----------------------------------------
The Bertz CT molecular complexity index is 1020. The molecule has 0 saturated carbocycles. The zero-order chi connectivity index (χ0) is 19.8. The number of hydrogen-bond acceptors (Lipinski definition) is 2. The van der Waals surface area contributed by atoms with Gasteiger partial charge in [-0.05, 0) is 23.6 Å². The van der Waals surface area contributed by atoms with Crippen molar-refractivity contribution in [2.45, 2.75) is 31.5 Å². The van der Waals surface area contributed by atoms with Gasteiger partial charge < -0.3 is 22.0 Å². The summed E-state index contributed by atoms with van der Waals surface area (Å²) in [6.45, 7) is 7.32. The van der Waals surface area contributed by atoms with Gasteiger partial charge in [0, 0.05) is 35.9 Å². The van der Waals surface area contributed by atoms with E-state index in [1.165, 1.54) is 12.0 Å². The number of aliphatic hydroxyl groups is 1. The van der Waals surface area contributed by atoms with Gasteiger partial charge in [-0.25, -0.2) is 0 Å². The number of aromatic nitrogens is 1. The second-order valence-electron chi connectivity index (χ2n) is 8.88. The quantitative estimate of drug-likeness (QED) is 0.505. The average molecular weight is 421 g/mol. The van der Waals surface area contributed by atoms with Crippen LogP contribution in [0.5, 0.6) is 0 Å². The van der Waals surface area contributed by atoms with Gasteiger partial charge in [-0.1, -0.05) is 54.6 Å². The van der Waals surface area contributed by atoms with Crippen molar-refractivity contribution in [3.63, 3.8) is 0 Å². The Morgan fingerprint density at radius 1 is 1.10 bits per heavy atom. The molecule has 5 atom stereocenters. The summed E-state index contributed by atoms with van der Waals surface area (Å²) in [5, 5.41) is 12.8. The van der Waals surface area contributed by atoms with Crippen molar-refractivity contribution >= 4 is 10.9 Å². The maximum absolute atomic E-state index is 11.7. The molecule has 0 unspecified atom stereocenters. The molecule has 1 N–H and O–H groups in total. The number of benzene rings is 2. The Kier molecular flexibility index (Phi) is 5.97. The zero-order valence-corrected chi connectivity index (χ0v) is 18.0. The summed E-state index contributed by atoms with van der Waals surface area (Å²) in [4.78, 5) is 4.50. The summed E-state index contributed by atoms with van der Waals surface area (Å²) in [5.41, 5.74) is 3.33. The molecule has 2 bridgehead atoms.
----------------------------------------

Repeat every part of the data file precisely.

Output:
The Bertz CT molecular complexity index is 1020. The molecule has 0 saturated carbocycles. The zero-order chi connectivity index (χ0) is 19.8. The number of hydrogen-bond acceptors (Lipinski definition) is 2. The van der Waals surface area contributed by atoms with Gasteiger partial charge in [-0.05, 0) is 23.6 Å². The van der Waals surface area contributed by atoms with Crippen molar-refractivity contribution in [2.45, 2.75) is 31.5 Å². The van der Waals surface area contributed by atoms with Gasteiger partial charge < -0.3 is 22.0 Å². The summed E-state index contributed by atoms with van der Waals surface area (Å²) in [6.45, 7) is 7.32. The van der Waals surface area contributed by atoms with Gasteiger partial charge in [0, 0.05) is 35.9 Å². The van der Waals surface area contributed by atoms with E-state index in [1.165, 1.54) is 12.0 Å². The number of aliphatic hydroxyl groups is 1. The van der Waals surface area contributed by atoms with Gasteiger partial charge in [-0.25, -0.2) is 0 Å². The number of aromatic nitrogens is 1. The second-order valence-electron chi connectivity index (χ2n) is 8.88. The quantitative estimate of drug-likeness (QED) is 0.505. The average molecular weight is 421 g/mol. The van der Waals surface area contributed by atoms with Crippen LogP contribution in [0.5, 0.6) is 0 Å². The van der Waals surface area contributed by atoms with Gasteiger partial charge in [-0.1, -0.05) is 54.6 Å². The van der Waals surface area contributed by atoms with Crippen molar-refractivity contribution in [3.63, 3.8) is 0 Å². The Morgan fingerprint density at radius 1 is 1.10 bits per heavy atom. The molecule has 5 atom stereocenters. The summed E-state index contributed by atoms with van der Waals surface area (Å²) in [5, 5.41) is 12.8. The van der Waals surface area contributed by atoms with Crippen molar-refractivity contribution >= 4 is 10.9 Å². The maximum absolute atomic E-state index is 11.7. The molecule has 0 unspecified atom stereocenters. The molecule has 1 N–H and O–H groups in total. The number of benzene rings is 2. The Kier molecular flexibility index (Phi) is 5.97. The zero-order valence-corrected chi connectivity index (χ0v) is 18.0. The summed E-state index contributed by atoms with van der Waals surface area (Å²) in [4.78, 5) is 4.50. The summed E-state index contributed by atoms with van der Waals surface area (Å²) in [5.41, 5.74) is 3.33. The molecule has 2 bridgehead atoms.